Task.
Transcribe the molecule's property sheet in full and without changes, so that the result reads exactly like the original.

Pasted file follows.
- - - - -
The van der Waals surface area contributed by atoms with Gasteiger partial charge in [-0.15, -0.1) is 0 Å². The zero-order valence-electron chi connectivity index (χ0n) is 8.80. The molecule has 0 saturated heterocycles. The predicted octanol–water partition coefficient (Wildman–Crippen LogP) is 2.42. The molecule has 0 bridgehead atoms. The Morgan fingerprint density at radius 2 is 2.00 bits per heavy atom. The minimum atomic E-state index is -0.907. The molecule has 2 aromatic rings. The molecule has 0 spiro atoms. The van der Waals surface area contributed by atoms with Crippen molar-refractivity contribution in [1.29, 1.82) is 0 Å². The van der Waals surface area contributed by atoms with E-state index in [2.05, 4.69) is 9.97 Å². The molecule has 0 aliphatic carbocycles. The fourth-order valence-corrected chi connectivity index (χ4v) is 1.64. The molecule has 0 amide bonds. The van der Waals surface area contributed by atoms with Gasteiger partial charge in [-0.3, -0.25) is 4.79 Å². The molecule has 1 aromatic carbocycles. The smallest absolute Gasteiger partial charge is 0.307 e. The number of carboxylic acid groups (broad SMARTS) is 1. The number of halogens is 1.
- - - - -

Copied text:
The van der Waals surface area contributed by atoms with Gasteiger partial charge in [-0.15, -0.1) is 0 Å². The zero-order valence-electron chi connectivity index (χ0n) is 8.80. The molecule has 0 saturated heterocycles. The predicted octanol–water partition coefficient (Wildman–Crippen LogP) is 2.42. The molecule has 0 bridgehead atoms. The Morgan fingerprint density at radius 2 is 2.00 bits per heavy atom. The minimum atomic E-state index is -0.907. The molecule has 2 aromatic rings. The molecule has 0 spiro atoms. The van der Waals surface area contributed by atoms with Crippen molar-refractivity contribution in [1.29, 1.82) is 0 Å². The van der Waals surface area contributed by atoms with E-state index in [2.05, 4.69) is 9.97 Å². The molecule has 0 aliphatic carbocycles. The fourth-order valence-corrected chi connectivity index (χ4v) is 1.64. The molecule has 0 amide bonds. The van der Waals surface area contributed by atoms with Gasteiger partial charge in [-0.3, -0.25) is 4.79 Å². The molecule has 1 aromatic carbocycles. The smallest absolute Gasteiger partial charge is 0.307 e. The number of carboxylic acid groups (broad SMARTS) is 1. The number of halogens is 1.